Installing the Go Compiler on Ubuntu

In this tutorial, we will be showing you how to install the Go Compiler on the Ubuntu operating system.

Ubuntu Install Go Compiler

Go is a high-level compiled programming language that was originally designed at Google.

Syntax-wise, the language is very similar to the C language. However, it introduces many modern improvements to make it easier to use, especially with memory and concurrency.

Of course, being a compiled language means that to run your code, you must first compile it using the Go compiler. This compiler isn’t available through the Ubuntu package repository. Luckily, installing it doesn’t require that much extra effort.

In the following sections, we will show you how to install the latest version of the Go compiler to your Ubuntu operating system.

Installing and Testing the Go Compiler on Ubuntu

These sections will walk you through the process of getting the Go Compiler up and running on Ubuntu.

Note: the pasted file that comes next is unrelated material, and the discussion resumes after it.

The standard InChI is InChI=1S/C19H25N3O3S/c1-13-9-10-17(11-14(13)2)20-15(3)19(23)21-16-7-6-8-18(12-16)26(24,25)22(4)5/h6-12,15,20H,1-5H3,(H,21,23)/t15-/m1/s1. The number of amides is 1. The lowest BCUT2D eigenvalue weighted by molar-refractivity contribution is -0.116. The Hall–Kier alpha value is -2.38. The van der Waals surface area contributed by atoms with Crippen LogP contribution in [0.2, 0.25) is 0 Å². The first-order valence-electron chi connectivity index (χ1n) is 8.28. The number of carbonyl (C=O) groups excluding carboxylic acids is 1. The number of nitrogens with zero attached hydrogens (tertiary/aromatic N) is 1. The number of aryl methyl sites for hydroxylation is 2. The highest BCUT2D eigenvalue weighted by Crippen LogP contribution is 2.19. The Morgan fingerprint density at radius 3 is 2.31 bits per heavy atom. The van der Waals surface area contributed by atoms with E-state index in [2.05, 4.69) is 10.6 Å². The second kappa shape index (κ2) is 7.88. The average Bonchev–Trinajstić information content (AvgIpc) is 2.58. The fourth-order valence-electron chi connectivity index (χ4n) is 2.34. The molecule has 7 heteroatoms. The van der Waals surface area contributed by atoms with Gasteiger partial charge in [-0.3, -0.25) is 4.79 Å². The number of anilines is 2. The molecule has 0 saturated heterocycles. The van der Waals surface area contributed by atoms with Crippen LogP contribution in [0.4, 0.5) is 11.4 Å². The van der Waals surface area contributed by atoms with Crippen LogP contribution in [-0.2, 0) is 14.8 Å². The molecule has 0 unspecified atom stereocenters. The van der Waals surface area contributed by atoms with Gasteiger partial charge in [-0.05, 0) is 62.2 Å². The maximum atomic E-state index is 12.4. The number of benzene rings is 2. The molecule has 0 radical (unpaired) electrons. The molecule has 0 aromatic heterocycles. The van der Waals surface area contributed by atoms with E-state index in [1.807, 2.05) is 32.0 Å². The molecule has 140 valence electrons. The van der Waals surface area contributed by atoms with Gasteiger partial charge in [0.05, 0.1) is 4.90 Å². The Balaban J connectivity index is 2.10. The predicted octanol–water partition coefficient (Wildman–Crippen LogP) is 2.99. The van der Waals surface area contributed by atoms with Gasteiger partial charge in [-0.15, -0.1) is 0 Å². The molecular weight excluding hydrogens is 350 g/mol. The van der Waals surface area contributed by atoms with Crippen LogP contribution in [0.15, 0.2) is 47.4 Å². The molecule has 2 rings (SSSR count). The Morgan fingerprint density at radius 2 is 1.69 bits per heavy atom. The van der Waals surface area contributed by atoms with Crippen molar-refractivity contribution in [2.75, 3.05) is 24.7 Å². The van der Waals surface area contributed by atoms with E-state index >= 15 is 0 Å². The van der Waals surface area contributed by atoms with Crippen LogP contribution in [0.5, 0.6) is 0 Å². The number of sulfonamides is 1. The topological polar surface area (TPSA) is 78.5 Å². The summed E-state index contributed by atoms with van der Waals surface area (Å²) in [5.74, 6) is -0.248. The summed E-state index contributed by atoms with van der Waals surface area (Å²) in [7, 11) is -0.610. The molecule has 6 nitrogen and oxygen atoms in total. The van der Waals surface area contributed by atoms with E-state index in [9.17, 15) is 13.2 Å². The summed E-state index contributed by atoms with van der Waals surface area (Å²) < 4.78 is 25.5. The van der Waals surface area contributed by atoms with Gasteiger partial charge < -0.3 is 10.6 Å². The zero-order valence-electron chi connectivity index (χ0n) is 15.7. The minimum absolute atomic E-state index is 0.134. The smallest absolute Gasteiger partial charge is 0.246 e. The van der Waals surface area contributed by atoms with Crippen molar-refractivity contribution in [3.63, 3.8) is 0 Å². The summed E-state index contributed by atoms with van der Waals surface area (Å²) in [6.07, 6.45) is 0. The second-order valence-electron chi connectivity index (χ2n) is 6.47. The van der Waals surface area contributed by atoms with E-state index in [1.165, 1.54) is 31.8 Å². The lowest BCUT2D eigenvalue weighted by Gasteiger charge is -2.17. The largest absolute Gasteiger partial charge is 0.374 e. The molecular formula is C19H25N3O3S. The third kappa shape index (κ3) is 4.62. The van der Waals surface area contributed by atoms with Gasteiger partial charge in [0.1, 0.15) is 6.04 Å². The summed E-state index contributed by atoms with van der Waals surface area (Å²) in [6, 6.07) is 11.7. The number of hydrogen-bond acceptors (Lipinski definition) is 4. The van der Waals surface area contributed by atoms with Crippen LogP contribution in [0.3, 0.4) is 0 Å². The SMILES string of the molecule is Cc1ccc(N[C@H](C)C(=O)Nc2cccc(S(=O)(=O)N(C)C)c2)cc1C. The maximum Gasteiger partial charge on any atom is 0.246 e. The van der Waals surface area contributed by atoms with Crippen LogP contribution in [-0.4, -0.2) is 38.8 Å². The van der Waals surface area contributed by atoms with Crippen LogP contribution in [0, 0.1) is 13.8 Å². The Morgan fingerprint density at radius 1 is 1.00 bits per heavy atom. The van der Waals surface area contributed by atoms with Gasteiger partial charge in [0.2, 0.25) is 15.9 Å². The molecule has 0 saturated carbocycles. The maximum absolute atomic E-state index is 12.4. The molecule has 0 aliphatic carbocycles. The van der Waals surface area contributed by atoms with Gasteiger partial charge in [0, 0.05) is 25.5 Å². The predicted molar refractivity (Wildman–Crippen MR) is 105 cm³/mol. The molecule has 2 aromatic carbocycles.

We cover installing the compiler and testing it with a simple “Hello world” script.

Preparing your System for the Go Compiler

1. Our first step is to update our Ubuntu operating system’s package list cache by running the command below.

This cache is used so the package manager can easily see what packages can be installed, their version, and where apt can download them.

sudo apt update

2. Once the update has been completed, we must ensure the wget package is available on your system. We will be using this tool to download Go to your Ubuntu device.

We can attempt to install a package again to check if it is installed.

sudo apt install wget -y

The "-y” option tells the “apt” package manager to install the specified package without prompting for confirmation.

Downloading and Installing the Go Compiler on Ubuntu

3. Now that we have the operating system set up, we can download and install the Go Compiler to your Ubuntu system.